Richard Lewis Haag, a pioneering landscape architect known for his groundbreaking experiments in post-industrial landscapes and bioremediation, has passed away at age 94.
The Cultural Landscape Foundation (TCLF) commemorated Haag’s death in a tribute over the weekend, describing his passing as “a quiet but profound blow to the many colleagues, friends, and admirers whom his life and work touched deeply.” Haag passed away on May 9, 2018 and was well-known around the world for the designs of Seattle’s Gas Works Park and the Bloedel Reserve on Bainbridge Island in Washington State, among the over 500 other built commissions he completed over his lifetime.
Haag was born in 1923 and grew up in Louisville, Kentucky, where he worked for his father, who was a self-trained horticulturist. Having never graduated from high school, the budding Haag enlisted in the U.S. Army in 1945 and served as a radar engineer in the Air Force. After traveling to Morocco, Egypt, China, and India while in the service, Haag returned home to study landscape architecture at the University of Illinois, Urbana-Champaign, where he benefitted from the G.I. Bill. While at U of I, Haag studied under professors Stanley White and Hideo Sasaki, two of the country’s most renowned post-World War II landscape designers. In 1949, Haag transferred to the University of California, Berkeley, where he earned a Bachelor of Landscape Architecture in 1950. From there, he worked for the lansdcape architects Dan Kiley, Osmundson and Staley, and Lawrence Halprin before setting out on his own in 1957.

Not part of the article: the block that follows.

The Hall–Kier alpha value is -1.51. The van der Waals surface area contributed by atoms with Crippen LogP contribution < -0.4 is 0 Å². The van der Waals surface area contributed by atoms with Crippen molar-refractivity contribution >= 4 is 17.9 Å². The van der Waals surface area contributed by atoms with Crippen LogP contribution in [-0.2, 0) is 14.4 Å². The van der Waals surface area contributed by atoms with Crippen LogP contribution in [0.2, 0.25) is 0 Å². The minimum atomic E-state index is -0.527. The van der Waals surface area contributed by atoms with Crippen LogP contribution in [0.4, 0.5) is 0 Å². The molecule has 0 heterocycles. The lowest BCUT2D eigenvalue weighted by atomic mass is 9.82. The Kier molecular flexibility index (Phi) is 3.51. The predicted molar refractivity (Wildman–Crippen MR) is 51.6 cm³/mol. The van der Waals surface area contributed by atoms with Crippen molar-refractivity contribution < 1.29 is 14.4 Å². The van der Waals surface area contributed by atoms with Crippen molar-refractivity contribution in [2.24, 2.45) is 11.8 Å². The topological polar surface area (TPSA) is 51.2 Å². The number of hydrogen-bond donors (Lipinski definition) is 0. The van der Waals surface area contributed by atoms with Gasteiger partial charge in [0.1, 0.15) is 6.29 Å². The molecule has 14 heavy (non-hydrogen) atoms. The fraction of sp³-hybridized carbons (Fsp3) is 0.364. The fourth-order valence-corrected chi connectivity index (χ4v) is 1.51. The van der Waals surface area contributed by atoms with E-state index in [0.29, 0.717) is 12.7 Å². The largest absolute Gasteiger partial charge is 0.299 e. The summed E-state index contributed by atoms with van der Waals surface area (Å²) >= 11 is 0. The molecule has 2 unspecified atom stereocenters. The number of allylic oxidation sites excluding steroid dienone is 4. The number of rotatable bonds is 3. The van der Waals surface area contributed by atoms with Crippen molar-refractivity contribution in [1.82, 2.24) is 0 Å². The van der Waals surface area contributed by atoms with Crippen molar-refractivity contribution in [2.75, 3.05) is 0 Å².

At this point, Haag relocated to Seattle, where he was instrumental in establishing the landscape architecture program at the University of Washington’s College of Architecture and Urban Planning.
Perhaps best known for his work on Gas Works Park, Haag set a new path in landscape design by choosing to preserve the hulking remains of a disused gas plant on the 19.1-acre site. By converting the hollowed-out industrial shells into a children’s “play barn” and leaving other elements as industrial ruins, Haag blended picturesque and abstract modes into ecologically-minded designs. The designs were among the first in the nation to utilize bio-phytoremediation to clean up the park’s heavily polluted site. The park opened in 1975 and eventually received the American Society of Landscape Architects Presidents Award of Design Excellence. The park was listed on the National Register of Historic Places in 2013 and is also listed as a Seattle City Landmark and a Washington State Landmark.
TCLF completed a video oral history of Haag’s work in May 2014 that features interviews with Haag at his home and at selected projects in and around Seattle. The history also features written reflections by Haag scholar Thaisa Way and landscape architects Gary Hilderbrand and Michael Van Valkenburgh, among others.
See TCLF’s website for the full tribute.